Monday, May 22, 2017
#MicroblogMondays: Let's break the silence on another taboo subject
I wasn't always prepared for the stories & additional information I'd hear -- never more so than the day, early in my career, when I was breezily informed that the 35-year-old supervisor I was calling about had died in childbirth. Childbirth??! Who, in 1980-something Canada/North America, with all the benefits and miracles offered by modern medicine (not to mention universal healthcare), died in CHILDBIRTH??
Unfortunately, more women than we might think -- and even more unfortunately, 30 years later, it's still happening with alarming frequency. Those of us who have endured miscarriage, stillbirth and other forms of pregnancy or infant loss know the silence, the taboos that surround our losses -- not only among family & friends, but in the medical community itself -- the lack of established protocols, reliable statistics and research.
But maternal death (or near-death) remains, it seems, is also an unspeakable subject -- despite the fact that some 700 to 900 American women die every year from pregnancy or childbirth-related causes -- and a further 65,000 come far too close to dying for comfort. This is a far higher rate than any other developed country -- and almost 60 per cent of these deaths are preventable.
So I was happy to see that NPR & ProPublica have recently joined forces to shed some light on this important-but-overlooked loss-related health issue. They kicked things off with a devastating story, "The Last Person You'd Expect to Die in Childbirth," which focuses on the death of Lauren Bloomstein, a 33-year-old woman whose doctor failed to recognize the warning signs of pre-eclampsia & HELLP syndrome. (Ironically, Bloomstein was, of all things, a neonatal intensive care nurse.) That was followed by "What We've Learned So Far About Maternal Mortality From You, Our Readers." Item #1: "We realized that it's part of a pattern: Treating the death of a mother due to pregnancy or childbirth as a private tragedy rather than as part of a public health crisis," says writer Adriana Gallardo. (Hmmm, this sounds familiar...)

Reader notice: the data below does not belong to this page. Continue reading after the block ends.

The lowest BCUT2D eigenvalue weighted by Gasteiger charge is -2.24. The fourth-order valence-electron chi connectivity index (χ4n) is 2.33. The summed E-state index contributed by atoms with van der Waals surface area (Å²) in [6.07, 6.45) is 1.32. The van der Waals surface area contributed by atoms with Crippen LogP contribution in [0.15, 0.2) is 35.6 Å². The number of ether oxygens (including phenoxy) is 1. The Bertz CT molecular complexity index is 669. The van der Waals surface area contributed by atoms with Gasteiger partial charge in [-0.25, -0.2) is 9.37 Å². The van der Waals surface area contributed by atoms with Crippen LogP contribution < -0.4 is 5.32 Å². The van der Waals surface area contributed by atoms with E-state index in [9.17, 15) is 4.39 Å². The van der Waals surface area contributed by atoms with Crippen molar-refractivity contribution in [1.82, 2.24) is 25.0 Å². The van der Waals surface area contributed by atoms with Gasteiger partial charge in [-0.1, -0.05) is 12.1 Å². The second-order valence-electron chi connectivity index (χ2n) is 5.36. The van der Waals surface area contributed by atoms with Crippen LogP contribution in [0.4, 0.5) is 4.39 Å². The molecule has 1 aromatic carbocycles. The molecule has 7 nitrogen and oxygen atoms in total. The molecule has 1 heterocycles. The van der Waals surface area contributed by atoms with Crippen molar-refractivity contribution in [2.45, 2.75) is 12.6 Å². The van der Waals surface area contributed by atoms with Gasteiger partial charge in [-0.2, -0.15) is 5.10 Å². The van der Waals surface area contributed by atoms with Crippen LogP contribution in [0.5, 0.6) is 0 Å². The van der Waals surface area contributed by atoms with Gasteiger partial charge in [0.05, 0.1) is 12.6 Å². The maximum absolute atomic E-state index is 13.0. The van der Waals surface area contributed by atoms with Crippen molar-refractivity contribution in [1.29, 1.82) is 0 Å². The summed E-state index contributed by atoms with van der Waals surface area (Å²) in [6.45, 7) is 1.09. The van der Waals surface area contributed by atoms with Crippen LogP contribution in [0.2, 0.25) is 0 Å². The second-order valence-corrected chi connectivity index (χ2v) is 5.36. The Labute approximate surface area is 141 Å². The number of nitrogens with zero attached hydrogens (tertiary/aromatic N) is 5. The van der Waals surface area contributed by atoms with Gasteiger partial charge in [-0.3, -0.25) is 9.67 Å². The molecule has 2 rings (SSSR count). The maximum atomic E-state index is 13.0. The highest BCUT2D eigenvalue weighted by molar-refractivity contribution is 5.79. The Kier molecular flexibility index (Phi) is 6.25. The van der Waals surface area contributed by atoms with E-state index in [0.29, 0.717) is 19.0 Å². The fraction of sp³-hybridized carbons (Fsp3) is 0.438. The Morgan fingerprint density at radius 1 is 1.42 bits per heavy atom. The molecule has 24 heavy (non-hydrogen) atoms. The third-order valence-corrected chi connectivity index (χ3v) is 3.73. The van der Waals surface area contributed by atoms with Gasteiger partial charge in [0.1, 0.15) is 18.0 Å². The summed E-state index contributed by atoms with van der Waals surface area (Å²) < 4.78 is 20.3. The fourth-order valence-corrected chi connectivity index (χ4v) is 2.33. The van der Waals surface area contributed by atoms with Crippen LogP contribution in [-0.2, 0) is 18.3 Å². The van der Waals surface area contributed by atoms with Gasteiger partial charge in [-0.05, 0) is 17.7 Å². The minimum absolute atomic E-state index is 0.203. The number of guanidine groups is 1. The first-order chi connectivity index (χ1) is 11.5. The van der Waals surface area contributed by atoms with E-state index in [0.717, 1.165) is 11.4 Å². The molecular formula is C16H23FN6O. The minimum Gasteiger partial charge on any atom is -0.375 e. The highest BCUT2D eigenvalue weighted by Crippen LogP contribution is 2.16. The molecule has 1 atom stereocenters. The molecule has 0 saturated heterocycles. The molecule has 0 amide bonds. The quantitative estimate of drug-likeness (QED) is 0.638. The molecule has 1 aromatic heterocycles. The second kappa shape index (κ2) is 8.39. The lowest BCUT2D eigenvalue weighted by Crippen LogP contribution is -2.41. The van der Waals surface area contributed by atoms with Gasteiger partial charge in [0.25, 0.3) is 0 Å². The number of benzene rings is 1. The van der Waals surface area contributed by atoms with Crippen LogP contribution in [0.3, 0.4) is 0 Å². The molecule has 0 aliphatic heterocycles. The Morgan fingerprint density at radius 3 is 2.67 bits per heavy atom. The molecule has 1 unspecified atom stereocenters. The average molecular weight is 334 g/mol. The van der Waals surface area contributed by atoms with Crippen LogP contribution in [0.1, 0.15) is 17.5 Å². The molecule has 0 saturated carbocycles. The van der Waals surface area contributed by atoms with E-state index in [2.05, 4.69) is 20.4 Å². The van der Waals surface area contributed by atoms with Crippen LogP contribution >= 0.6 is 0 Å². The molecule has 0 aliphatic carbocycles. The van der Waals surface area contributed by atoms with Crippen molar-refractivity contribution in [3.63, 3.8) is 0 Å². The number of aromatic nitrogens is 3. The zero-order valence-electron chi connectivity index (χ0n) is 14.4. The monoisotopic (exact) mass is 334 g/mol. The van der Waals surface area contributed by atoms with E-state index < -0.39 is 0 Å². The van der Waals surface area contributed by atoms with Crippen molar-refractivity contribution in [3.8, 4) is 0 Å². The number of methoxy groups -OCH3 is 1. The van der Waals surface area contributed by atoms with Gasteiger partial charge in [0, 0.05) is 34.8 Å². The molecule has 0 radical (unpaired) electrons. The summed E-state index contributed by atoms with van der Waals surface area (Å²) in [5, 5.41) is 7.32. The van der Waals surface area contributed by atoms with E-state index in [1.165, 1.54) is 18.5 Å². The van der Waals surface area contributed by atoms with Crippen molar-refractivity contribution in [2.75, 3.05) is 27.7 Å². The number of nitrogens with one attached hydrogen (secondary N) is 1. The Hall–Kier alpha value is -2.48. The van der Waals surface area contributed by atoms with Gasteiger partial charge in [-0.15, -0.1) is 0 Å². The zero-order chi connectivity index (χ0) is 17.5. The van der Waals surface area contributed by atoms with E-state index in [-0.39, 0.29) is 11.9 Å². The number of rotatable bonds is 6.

"We're just getting started," Gallardo promises. Want to help them? Through my 10 years of pregnancy loss support group facilitation, almost 20 years in loss & infertility online forums and almost 10 years of blogging, I know that that many of the loss moms I've encountered were near-casualties themselves. (In fact, I discovered that my own mother had had pre-eclampsia and, in her own words, "We're both lucky we're here.")
If you know someone who died or nearly died in pregnancy, childbirth or within a year after delivery -- or if you ARE that person (whether your baby lived or died) -- consider telling ProPublica your story. Further information on how to contact them can be found here.
You can find more of this week's #MicroblogMondays posts here.